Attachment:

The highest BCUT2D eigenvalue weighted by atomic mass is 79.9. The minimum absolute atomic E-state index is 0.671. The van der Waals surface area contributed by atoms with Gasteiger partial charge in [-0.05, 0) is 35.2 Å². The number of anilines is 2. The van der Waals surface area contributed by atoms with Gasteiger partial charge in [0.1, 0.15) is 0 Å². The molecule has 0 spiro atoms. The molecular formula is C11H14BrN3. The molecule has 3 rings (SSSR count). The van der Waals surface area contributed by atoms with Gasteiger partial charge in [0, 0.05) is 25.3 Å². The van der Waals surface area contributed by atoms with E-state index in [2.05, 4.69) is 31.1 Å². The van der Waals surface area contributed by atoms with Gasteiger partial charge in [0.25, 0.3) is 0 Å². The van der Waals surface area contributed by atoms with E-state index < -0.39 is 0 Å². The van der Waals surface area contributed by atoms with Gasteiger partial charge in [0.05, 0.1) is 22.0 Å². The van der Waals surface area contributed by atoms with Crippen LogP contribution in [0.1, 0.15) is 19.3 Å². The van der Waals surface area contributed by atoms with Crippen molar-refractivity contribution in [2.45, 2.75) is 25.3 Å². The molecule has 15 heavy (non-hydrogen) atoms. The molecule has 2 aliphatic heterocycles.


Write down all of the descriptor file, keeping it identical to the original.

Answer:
The highest BCUT2D eigenvalue weighted by atomic mass is 79.9. The minimum absolute atomic E-state index is 0.671. The van der Waals surface area contributed by atoms with Gasteiger partial charge in [-0.05, 0) is 35.2 Å². The number of anilines is 2. The van der Waals surface area contributed by atoms with Gasteiger partial charge in [0.1, 0.15) is 0 Å². The molecule has 0 spiro atoms. The molecular formula is C11H14BrN3. The molecule has 3 rings (SSSR count). The van der Waals surface area contributed by atoms with Gasteiger partial charge in [0, 0.05) is 25.3 Å². The van der Waals surface area contributed by atoms with E-state index in [2.05, 4.69) is 31.1 Å². The van der Waals surface area contributed by atoms with Gasteiger partial charge in [0.25, 0.3) is 0 Å². The van der Waals surface area contributed by atoms with E-state index < -0.39 is 0 Å². The van der Waals surface area contributed by atoms with Gasteiger partial charge in [0.05, 0.1) is 22.0 Å². The van der Waals surface area contributed by atoms with Crippen LogP contribution in [0.1, 0.15) is 19.3 Å². The van der Waals surface area contributed by atoms with Crippen molar-refractivity contribution in [2.45, 2.75) is 25.3 Å². The molecule has 15 heavy (non-hydrogen) atoms. The molecule has 2 aliphatic heterocycles.